Floating island, île flottante, snowy egg, or bird milk it depends on where you live, but the dessert is of French origin, consisting of meringue floating on crème anglaise (a vanilla custard). The meringues are prepared from whipped egg whites, sugar and vanilla extract then quickly poached. The crème anglaise is prepared with the egg yolks, vanilla, and hot milk, briefly cooked.
There is some confusion about the name. In French cuisine, the terms œufs à la neige (“eggs in snow”) and île flottante (floating island) are sometimes used interchangeably; the latter is the source of the English name. The difference between the two dishes is that île flottante sometimes contains islands made of “alternate layers of alcohol-soaked dessert biscuits and jam.”
Floating island is made of egg whites served floating on a milky custard sauce. Some variations use a thicker sauce, served on top of the dumplings, but usually the milk mix is thin, almost liquid, and the dumplings “float” on top.
The egg whites are beaten with sugar and poured into a mould lined with a thin layer of caramel. Alternately, the whites can be shaped with spoons and allowed to cook gently in sweetened milk with vanilla flavoring. The custard is made using milk, sugar, vanilla, and egg yolks; the mix is cooked in a bain-marie for a few minutes, but must remain thin enough to pour. The custard is topped with the egg whites dumplings. The dish is served at room temperature or cold.
Ingredients: 250 ml or 1 cup milk, 250 ml cream, 1 vanilla bean, 5 egg yolks, 100gr or 1/3 cup sugar, sugar for deco,
For the gnocchi: 4 egg whites, 1 tbsp lemon juice, 125/1 cup gr sugar, 1 package vanilla sugar, 1/2 l milk, almonds
Bring milk to a boil, then remove from heat. Split vanilla bean in half lengthwise, add to milk, cover and steep for about 15 minutes.
Separate whites and yolks of eggs. Set aside 4 of the egg whites and freeze the other 2 for another use. Beat yolks and slowly sprinkle in 1⁄3 cup of the sugar. Continue beating until thick and pale yellow in color.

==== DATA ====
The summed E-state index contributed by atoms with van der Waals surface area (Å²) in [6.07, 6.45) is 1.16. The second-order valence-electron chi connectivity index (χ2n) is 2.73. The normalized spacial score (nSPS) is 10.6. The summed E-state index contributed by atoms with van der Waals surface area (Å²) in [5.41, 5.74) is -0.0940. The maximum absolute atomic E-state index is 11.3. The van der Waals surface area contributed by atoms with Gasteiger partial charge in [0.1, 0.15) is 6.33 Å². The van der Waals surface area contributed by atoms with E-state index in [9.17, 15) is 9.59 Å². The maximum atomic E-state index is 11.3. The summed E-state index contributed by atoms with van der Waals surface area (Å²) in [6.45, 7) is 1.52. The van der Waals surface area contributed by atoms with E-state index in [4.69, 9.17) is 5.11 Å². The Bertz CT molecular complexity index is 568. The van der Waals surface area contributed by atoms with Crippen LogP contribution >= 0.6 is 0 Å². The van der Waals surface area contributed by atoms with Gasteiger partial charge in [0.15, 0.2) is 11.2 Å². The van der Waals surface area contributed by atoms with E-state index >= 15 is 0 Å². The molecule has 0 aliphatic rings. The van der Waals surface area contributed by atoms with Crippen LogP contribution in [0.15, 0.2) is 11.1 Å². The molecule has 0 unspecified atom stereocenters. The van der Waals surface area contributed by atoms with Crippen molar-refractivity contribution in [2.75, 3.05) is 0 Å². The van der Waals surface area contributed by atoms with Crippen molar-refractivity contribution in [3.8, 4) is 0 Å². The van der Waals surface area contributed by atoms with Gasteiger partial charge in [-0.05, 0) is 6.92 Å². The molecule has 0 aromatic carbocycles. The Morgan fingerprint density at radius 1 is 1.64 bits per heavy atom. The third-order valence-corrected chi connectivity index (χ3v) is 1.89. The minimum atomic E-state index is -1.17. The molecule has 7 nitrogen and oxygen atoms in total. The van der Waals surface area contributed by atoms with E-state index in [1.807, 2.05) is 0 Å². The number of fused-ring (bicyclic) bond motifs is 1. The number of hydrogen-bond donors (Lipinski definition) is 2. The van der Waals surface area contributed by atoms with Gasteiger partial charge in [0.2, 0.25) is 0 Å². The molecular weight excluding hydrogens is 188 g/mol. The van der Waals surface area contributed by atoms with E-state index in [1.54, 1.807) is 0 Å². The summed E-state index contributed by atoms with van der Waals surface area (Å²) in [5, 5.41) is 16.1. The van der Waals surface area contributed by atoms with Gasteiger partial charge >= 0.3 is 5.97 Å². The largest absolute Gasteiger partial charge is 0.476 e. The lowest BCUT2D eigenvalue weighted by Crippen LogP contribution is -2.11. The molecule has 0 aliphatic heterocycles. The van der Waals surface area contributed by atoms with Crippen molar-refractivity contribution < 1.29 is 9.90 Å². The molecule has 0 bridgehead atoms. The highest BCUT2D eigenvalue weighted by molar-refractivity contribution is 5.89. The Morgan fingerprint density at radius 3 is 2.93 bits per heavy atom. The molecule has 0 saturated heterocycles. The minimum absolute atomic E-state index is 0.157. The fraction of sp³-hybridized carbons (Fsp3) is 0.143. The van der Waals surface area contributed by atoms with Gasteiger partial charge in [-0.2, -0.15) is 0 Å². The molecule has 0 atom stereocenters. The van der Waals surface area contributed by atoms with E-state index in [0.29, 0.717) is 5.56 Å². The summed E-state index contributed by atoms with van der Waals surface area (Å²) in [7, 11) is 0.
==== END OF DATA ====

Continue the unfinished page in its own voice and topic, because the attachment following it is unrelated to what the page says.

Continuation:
Remove vanilla bean from milk. Scrape seeds from bean and add to milk, discarding pod. Pour milk, in a fine stream, into egg yolks while beating them continuously. Pour mixture into a pan and cook over low heat, stirring constantly until it forms a custard thick enough to coat the back of a spoon, about 20 minutes; don’t rush the process or the eggs will scramble. Pour custard through a strainer into a shallow serving dish. Cool to room temperature, then refrigerate.
Beat egg whites until foamy, then add 1⁄3 cup of the sugar very slowly, continuing to beat until egg whites are shiny and stiff but not dry.
Put remaining milk in a large shallow pan and bring to a low simmer. Using a large slotted spoon, form big egg shapes out of whites and poach them in the milk for 30 seconds on each side. Do not overcook. Put the “eggs” on a clean towel to drain.
Combine remaining 2⁄3 cup sugar with 1⁄3 cup water in a small heavy saucepan. Cook over medium-high heat until sugar caramelizes, turning amber in color. Remove pan from heat to prevent caramel from burning. This can happen very quickly, so it is best to take the pan from the heat just before the sugar darkens, as it will continue cooking. Cool for 5 minutes or until caramel forms into threads when drizzled from the tines of a fork.
Using a slotted spoon, carefully arrange the “eggs” on top of the custard. Dip a fork into the slightly cooled caramel you will have to work quickly—and wave the fork over the dessert to form threads of caramel that crisscross and tangle. Scatter with almond seeds and serve immediately.